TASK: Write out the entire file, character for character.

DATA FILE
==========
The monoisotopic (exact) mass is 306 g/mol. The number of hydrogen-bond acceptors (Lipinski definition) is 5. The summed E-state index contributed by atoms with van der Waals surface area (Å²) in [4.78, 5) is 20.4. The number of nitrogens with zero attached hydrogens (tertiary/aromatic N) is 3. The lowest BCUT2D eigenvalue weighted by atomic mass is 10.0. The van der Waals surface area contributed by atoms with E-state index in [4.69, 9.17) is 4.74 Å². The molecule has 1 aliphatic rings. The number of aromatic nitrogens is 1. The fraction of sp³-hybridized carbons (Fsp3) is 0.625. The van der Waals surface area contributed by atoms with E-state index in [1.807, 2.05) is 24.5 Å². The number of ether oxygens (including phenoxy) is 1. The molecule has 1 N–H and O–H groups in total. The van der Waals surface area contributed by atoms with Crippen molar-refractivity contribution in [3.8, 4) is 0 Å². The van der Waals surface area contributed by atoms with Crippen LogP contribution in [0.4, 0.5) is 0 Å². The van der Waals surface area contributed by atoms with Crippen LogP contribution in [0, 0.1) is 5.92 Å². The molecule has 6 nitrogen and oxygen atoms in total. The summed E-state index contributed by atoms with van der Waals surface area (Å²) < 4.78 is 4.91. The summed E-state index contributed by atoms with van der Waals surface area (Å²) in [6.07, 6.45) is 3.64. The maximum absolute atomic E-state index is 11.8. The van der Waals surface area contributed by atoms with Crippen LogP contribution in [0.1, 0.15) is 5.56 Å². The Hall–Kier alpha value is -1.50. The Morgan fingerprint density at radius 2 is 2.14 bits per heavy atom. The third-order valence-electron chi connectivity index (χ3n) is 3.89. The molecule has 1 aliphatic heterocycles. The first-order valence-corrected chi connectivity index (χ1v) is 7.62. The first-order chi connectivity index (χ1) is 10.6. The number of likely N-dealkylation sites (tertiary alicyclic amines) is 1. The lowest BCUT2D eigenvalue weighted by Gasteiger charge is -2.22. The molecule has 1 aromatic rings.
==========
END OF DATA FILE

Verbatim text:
The monoisotopic (exact) mass is 306 g/mol. The number of hydrogen-bond acceptors (Lipinski definition) is 5. The summed E-state index contributed by atoms with van der Waals surface area (Å²) in [4.78, 5) is 20.4. The number of nitrogens with zero attached hydrogens (tertiary/aromatic N) is 3. The lowest BCUT2D eigenvalue weighted by atomic mass is 10.0. The van der Waals surface area contributed by atoms with E-state index in [4.69, 9.17) is 4.74 Å². The molecule has 1 aliphatic rings. The number of aromatic nitrogens is 1. The fraction of sp³-hybridized carbons (Fsp3) is 0.625. The van der Waals surface area contributed by atoms with E-state index in [1.807, 2.05) is 24.5 Å². The number of ether oxygens (including phenoxy) is 1. The molecule has 1 N–H and O–H groups in total. The van der Waals surface area contributed by atoms with Crippen molar-refractivity contribution in [3.8, 4) is 0 Å². The van der Waals surface area contributed by atoms with Crippen LogP contribution in [0.4, 0.5) is 0 Å². The van der Waals surface area contributed by atoms with Crippen LogP contribution in [0, 0.1) is 5.92 Å². The molecule has 6 nitrogen and oxygen atoms in total. The summed E-state index contributed by atoms with van der Waals surface area (Å²) < 4.78 is 4.91. The summed E-state index contributed by atoms with van der Waals surface area (Å²) in [6.07, 6.45) is 3.64. The maximum absolute atomic E-state index is 11.8. The van der Waals surface area contributed by atoms with Crippen LogP contribution in [0.1, 0.15) is 5.56 Å². The Hall–Kier alpha value is -1.50. The Morgan fingerprint density at radius 2 is 2.14 bits per heavy atom. The third-order valence-electron chi connectivity index (χ3n) is 3.89. The molecule has 1 aliphatic heterocycles. The first-order valence-corrected chi connectivity index (χ1v) is 7.62. The first-order chi connectivity index (χ1) is 10.6. The number of likely N-dealkylation sites (tertiary alicyclic amines) is 1. The lowest BCUT2D eigenvalue weighted by Gasteiger charge is -2.22. The molecule has 1 aromatic rings.